Christopher Hundley works in communications. During an extremely caffeinated stretch, he earned an MS in Marketing and an MBA.
Positive press can do wonders for your business or nonprofit organization. Companies can benefit from increased brand awareness and brand loyalty, which can bolster sales efforts. Building a positive brand image can also serve as a risk mitigation strategy. Say your supplier has provided you with a defective product, and now several customers who have purchased the product are injured. The public backlash you face may cost you sales and bad press. But if your company has a strong history of community outreach and philanthropy, your honest efforts to address your mistake will likely be better received than a company with a prior history of scandals and a lack of community ties.
Positive public relations can be especially helpful for nonprofits and not-for-profits. Reliable third-party accounts of your work can help your fundraising appeals. They can also be used as evidence of organizational effectiveness for private and public grantmakers, and help you draw down much-needed dollars for your programs.
And in an era of COVID-19, public relations is perhaps more critical than ever before. Customers and stakeholders want to make sure that the organizations they are dealing with are operating safely - for their own safety. Individuals dedicated to stopping the spread want to support organizations that are doing the same. Companies, such as Tyson Foods, have been called out and shamed for not doing their part to stop the spread and putting their workers and the public in danger. Public and private sector organizations must effectively communicate to the public about the measures they are taking to keep people safe, and third-party accounts of those safety measures are most credible.
Positive media coverage can help you achieve your organizational outcomes more effectively, whether you work for a business or a nonprofit. It can also help you hedge against negative coverage, resulting from a mistake, misjudgment, or misinformation. But how does one go about earning good media coverage consistently?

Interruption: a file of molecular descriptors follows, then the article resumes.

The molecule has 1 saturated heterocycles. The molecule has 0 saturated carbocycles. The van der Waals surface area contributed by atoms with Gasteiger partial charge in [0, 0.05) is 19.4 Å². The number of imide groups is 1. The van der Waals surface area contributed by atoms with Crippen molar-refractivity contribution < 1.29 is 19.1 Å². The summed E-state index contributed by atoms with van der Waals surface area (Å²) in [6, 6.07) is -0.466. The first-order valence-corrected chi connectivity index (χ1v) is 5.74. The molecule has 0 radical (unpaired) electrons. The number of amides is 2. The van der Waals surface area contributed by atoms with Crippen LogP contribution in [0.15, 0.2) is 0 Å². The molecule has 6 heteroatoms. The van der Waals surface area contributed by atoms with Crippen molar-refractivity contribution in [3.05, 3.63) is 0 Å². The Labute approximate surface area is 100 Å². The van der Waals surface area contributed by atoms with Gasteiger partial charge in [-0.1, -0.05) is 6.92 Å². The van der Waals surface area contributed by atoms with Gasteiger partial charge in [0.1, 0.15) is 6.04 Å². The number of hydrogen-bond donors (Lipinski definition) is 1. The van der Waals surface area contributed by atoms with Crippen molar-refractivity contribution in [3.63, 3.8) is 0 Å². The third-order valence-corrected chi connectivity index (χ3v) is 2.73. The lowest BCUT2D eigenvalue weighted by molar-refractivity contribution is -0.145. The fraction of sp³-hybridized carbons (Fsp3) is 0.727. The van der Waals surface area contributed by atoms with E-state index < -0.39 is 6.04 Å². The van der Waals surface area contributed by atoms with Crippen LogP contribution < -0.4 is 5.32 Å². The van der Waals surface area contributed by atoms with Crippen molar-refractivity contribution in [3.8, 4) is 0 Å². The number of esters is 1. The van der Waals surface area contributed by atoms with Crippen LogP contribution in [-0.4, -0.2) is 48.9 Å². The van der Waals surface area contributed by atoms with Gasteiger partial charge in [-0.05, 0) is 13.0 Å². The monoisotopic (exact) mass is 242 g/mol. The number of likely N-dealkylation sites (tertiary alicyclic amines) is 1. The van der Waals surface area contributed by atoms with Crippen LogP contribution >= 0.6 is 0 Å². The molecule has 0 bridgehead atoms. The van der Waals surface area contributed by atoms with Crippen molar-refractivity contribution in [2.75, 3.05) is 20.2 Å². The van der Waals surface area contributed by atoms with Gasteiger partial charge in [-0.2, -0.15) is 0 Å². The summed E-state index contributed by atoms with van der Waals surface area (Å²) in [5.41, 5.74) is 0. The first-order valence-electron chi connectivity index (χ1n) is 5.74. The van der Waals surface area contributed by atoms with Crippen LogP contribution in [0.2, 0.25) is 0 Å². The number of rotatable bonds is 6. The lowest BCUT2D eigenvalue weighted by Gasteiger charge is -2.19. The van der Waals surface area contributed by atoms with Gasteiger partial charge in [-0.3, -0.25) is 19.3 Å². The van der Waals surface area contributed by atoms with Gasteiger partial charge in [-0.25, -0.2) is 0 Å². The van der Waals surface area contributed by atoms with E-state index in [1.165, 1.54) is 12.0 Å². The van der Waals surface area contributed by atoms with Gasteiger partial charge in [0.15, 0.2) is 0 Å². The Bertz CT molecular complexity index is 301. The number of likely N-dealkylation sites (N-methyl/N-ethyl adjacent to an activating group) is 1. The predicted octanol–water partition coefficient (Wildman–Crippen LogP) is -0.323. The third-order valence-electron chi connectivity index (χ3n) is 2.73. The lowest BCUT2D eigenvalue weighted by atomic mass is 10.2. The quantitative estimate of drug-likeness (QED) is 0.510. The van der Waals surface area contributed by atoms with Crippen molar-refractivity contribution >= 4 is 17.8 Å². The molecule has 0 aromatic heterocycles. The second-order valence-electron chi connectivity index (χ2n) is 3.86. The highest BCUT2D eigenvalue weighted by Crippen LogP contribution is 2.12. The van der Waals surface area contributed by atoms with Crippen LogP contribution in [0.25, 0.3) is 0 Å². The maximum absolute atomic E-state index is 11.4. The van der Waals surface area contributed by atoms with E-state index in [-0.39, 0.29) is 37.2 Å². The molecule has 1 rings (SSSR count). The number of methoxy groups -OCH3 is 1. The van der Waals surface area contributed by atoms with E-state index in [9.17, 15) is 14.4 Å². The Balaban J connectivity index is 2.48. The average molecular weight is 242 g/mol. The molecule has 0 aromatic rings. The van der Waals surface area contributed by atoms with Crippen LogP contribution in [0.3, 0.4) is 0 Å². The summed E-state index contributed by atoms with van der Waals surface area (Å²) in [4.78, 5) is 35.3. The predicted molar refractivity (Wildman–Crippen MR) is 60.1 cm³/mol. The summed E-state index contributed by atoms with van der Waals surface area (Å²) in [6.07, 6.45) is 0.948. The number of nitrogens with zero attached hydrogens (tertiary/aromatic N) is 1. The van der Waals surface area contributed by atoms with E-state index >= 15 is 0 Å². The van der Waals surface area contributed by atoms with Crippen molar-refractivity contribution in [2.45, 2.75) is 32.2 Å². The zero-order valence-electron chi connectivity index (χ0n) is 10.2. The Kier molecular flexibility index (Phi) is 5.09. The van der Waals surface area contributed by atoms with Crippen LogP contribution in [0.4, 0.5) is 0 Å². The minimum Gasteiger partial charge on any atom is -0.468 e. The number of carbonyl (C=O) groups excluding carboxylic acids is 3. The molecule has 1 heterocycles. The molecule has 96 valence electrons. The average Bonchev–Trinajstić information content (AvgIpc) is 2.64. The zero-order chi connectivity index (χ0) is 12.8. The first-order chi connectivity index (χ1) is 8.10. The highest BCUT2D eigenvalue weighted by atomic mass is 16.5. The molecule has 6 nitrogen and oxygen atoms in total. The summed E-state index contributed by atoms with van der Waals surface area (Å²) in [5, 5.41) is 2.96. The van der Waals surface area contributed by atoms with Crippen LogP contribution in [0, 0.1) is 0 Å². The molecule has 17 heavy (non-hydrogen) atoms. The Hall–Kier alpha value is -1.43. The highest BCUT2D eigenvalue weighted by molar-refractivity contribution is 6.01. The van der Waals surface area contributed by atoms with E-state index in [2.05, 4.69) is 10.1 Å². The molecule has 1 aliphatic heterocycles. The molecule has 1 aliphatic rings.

Say your boss just gave you an event to plan or told you of a new business development and has told you he wants it in "all the papers." But maybe you're just starting in PR, have little lead time, and/or your news is newsworthy only to a narrow audience. There are some tactics you can use to maximize your chances of getting at least some coverage in short order:
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- Tie your event to a current trend or event. Obviously, if you're hosting a fundraiser for environmental conservation, it's going to be a little difficult to reference the latest episode of Keeping Up with the Kardashians or some other trending pop culture topic. However, you can likely find a way to signal your release is of broad appeal with a little elbow grease. Review the headlines from some of the national papers and news sites. See what areas have been covered recently in your industry and reference one or two key trends in this area in the written press release itself. Examine trending hashtags using tools like Twitter Trends or Trendsmap. Then, use one or two relevant ones as secondary hashtags in your press release.
- Include pictures, audio, and video content. Doing so is even more critical given the coronavirus pandemic, with many newsrooms encouraging reporters to take measures that keep them safe. Some reporters are conducting more interviews virtually and opting to attend events virtually rather than in person. Providing them with content that allows them to run a story where the reader cannot tell they weren't actually there is a tremendous help to many reporters.